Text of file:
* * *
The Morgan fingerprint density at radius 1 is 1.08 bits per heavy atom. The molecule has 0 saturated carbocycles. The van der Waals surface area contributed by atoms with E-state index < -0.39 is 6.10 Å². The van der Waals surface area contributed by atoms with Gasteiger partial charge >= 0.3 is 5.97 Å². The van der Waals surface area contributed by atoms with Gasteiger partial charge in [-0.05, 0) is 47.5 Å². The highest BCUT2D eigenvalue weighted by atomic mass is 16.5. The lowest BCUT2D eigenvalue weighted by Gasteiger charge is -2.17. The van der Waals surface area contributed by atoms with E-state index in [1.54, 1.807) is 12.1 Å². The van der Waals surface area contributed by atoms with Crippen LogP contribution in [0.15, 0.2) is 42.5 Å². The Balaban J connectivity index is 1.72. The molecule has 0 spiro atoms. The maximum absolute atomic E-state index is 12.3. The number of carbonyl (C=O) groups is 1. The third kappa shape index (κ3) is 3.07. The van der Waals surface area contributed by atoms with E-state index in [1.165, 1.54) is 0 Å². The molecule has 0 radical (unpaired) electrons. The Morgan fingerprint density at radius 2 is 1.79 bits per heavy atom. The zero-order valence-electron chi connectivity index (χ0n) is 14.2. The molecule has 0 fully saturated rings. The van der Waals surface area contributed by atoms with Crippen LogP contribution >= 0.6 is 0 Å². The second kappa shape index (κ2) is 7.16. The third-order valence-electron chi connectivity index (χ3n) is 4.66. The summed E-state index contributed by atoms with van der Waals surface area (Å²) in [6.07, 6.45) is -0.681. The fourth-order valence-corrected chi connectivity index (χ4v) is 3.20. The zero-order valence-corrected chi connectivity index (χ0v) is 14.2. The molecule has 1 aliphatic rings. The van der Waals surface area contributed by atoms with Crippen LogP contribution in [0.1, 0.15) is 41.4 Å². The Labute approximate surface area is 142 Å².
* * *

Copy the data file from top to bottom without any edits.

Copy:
The Morgan fingerprint density at radius 1 is 1.08 bits per heavy atom. The molecule has 0 saturated carbocycles. The van der Waals surface area contributed by atoms with E-state index < -0.39 is 6.10 Å². The van der Waals surface area contributed by atoms with Gasteiger partial charge >= 0.3 is 5.97 Å². The van der Waals surface area contributed by atoms with Gasteiger partial charge in [-0.05, 0) is 47.5 Å². The highest BCUT2D eigenvalue weighted by atomic mass is 16.5. The lowest BCUT2D eigenvalue weighted by Gasteiger charge is -2.17. The van der Waals surface area contributed by atoms with E-state index in [1.54, 1.807) is 12.1 Å². The van der Waals surface area contributed by atoms with Crippen LogP contribution in [0.15, 0.2) is 42.5 Å². The Balaban J connectivity index is 1.72. The molecule has 0 spiro atoms. The maximum absolute atomic E-state index is 12.3. The number of carbonyl (C=O) groups is 1. The third kappa shape index (κ3) is 3.07. The van der Waals surface area contributed by atoms with E-state index in [1.165, 1.54) is 0 Å². The molecule has 0 radical (unpaired) electrons. The Morgan fingerprint density at radius 2 is 1.79 bits per heavy atom. The zero-order valence-electron chi connectivity index (χ0n) is 14.2. The molecule has 0 fully saturated rings. The van der Waals surface area contributed by atoms with Crippen LogP contribution >= 0.6 is 0 Å². The second kappa shape index (κ2) is 7.16. The third-order valence-electron chi connectivity index (χ3n) is 4.66. The summed E-state index contributed by atoms with van der Waals surface area (Å²) in [6.07, 6.45) is -0.681. The fourth-order valence-corrected chi connectivity index (χ4v) is 3.20. The zero-order valence-corrected chi connectivity index (χ0v) is 14.2. The molecule has 1 aliphatic rings. The van der Waals surface area contributed by atoms with Crippen LogP contribution in [0.1, 0.15) is 41.4 Å². The Labute approximate surface area is 142 Å².